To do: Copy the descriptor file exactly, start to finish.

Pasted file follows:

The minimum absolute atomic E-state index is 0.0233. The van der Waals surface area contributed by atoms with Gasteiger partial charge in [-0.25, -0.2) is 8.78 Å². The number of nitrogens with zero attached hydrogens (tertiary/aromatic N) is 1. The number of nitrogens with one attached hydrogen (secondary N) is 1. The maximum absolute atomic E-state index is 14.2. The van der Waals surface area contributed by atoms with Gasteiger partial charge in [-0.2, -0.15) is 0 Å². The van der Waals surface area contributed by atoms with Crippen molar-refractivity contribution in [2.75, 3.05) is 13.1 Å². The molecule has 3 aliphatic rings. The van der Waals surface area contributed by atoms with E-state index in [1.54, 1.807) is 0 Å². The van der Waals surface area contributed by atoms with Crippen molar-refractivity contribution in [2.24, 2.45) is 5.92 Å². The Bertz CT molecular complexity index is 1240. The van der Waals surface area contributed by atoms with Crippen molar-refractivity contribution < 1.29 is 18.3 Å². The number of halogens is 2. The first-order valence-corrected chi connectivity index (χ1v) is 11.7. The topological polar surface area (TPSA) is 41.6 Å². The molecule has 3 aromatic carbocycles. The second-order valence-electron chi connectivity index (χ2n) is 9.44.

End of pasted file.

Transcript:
The minimum absolute atomic E-state index is 0.0233. The van der Waals surface area contributed by atoms with Gasteiger partial charge in [-0.25, -0.2) is 8.78 Å². The number of nitrogens with zero attached hydrogens (tertiary/aromatic N) is 1. The number of nitrogens with one attached hydrogen (secondary N) is 1. The maximum absolute atomic E-state index is 14.2. The van der Waals surface area contributed by atoms with Gasteiger partial charge in [-0.2, -0.15) is 0 Å². The van der Waals surface area contributed by atoms with Crippen molar-refractivity contribution in [2.75, 3.05) is 13.1 Å². The molecule has 3 aliphatic rings. The van der Waals surface area contributed by atoms with E-state index in [1.54, 1.807) is 0 Å². The van der Waals surface area contributed by atoms with Crippen molar-refractivity contribution in [2.24, 2.45) is 5.92 Å². The Bertz CT molecular complexity index is 1240. The van der Waals surface area contributed by atoms with Crippen molar-refractivity contribution < 1.29 is 18.3 Å². The number of halogens is 2. The first-order valence-corrected chi connectivity index (χ1v) is 11.7. The topological polar surface area (TPSA) is 41.6 Å². The molecule has 3 aromatic carbocycles. The second-order valence-electron chi connectivity index (χ2n) is 9.44.